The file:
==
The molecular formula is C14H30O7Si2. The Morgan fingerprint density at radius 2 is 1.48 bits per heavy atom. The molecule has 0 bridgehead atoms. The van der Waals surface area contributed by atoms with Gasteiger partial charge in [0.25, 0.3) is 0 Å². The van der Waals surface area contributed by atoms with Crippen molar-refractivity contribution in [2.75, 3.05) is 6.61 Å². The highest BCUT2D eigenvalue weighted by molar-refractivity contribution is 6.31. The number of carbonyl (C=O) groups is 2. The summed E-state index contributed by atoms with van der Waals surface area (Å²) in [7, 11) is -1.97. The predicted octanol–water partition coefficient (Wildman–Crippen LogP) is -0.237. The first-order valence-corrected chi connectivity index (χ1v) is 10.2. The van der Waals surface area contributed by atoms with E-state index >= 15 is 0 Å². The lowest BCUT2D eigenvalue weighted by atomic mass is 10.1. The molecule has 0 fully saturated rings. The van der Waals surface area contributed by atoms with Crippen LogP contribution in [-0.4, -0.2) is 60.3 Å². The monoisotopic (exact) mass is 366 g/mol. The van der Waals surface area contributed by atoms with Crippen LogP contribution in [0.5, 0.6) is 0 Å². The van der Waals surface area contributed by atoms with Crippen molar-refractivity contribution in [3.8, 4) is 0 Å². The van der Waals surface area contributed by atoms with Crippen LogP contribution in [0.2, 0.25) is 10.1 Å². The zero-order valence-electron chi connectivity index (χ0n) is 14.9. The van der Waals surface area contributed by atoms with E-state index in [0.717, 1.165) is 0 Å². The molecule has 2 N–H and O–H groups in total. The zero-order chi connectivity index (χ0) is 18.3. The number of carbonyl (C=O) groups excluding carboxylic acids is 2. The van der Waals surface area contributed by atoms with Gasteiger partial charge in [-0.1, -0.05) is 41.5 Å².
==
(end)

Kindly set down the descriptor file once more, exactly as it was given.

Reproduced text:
The molecular formula is C14H30O7Si2. The Morgan fingerprint density at radius 2 is 1.48 bits per heavy atom. The molecule has 0 bridgehead atoms. The van der Waals surface area contributed by atoms with Gasteiger partial charge in [0.25, 0.3) is 0 Å². The van der Waals surface area contributed by atoms with Crippen molar-refractivity contribution in [2.75, 3.05) is 6.61 Å². The highest BCUT2D eigenvalue weighted by molar-refractivity contribution is 6.31. The number of carbonyl (C=O) groups is 2. The summed E-state index contributed by atoms with van der Waals surface area (Å²) in [7, 11) is -1.97. The predicted octanol–water partition coefficient (Wildman–Crippen LogP) is -0.237. The first-order valence-corrected chi connectivity index (χ1v) is 10.2. The van der Waals surface area contributed by atoms with E-state index >= 15 is 0 Å². The lowest BCUT2D eigenvalue weighted by atomic mass is 10.1. The molecule has 0 fully saturated rings. The van der Waals surface area contributed by atoms with Crippen LogP contribution in [-0.4, -0.2) is 60.3 Å². The monoisotopic (exact) mass is 366 g/mol. The van der Waals surface area contributed by atoms with Crippen LogP contribution in [0.5, 0.6) is 0 Å². The van der Waals surface area contributed by atoms with Crippen molar-refractivity contribution in [3.8, 4) is 0 Å². The van der Waals surface area contributed by atoms with Crippen LogP contribution in [0.2, 0.25) is 10.1 Å². The zero-order valence-electron chi connectivity index (χ0n) is 14.9. The van der Waals surface area contributed by atoms with E-state index in [0.717, 1.165) is 0 Å². The molecule has 2 N–H and O–H groups in total. The zero-order chi connectivity index (χ0) is 18.3. The number of carbonyl (C=O) groups excluding carboxylic acids is 2. The van der Waals surface area contributed by atoms with Gasteiger partial charge in [-0.1, -0.05) is 41.5 Å².